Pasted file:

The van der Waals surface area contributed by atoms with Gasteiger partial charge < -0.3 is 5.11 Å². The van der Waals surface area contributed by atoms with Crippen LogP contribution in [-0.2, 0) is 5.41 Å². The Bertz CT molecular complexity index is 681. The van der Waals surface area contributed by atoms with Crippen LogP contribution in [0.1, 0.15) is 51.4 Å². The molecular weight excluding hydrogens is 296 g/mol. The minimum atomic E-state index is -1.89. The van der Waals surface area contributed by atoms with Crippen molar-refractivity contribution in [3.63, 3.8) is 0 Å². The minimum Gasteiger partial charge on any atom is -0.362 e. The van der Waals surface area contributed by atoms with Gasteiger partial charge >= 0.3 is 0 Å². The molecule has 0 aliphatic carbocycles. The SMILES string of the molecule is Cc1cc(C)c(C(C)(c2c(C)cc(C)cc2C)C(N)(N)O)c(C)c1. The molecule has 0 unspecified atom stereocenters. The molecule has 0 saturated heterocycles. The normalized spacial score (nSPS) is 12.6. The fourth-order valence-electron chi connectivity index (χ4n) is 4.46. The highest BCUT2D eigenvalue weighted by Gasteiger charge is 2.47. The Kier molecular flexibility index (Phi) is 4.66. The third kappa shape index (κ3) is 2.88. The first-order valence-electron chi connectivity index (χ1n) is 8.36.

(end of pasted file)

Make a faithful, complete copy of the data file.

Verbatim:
The van der Waals surface area contributed by atoms with Gasteiger partial charge < -0.3 is 5.11 Å². The van der Waals surface area contributed by atoms with Crippen LogP contribution in [-0.2, 0) is 5.41 Å². The Bertz CT molecular complexity index is 681. The van der Waals surface area contributed by atoms with Crippen LogP contribution in [0.1, 0.15) is 51.4 Å². The molecular weight excluding hydrogens is 296 g/mol. The minimum atomic E-state index is -1.89. The van der Waals surface area contributed by atoms with Crippen molar-refractivity contribution in [3.63, 3.8) is 0 Å². The minimum Gasteiger partial charge on any atom is -0.362 e. The van der Waals surface area contributed by atoms with Gasteiger partial charge >= 0.3 is 0 Å². The molecule has 0 aliphatic carbocycles. The SMILES string of the molecule is Cc1cc(C)c(C(C)(c2c(C)cc(C)cc2C)C(N)(N)O)c(C)c1. The molecule has 0 unspecified atom stereocenters. The molecule has 0 saturated heterocycles. The normalized spacial score (nSPS) is 12.6. The fourth-order valence-electron chi connectivity index (χ4n) is 4.46. The highest BCUT2D eigenvalue weighted by Gasteiger charge is 2.47. The Kier molecular flexibility index (Phi) is 4.66. The third kappa shape index (κ3) is 2.88. The first-order valence-electron chi connectivity index (χ1n) is 8.36.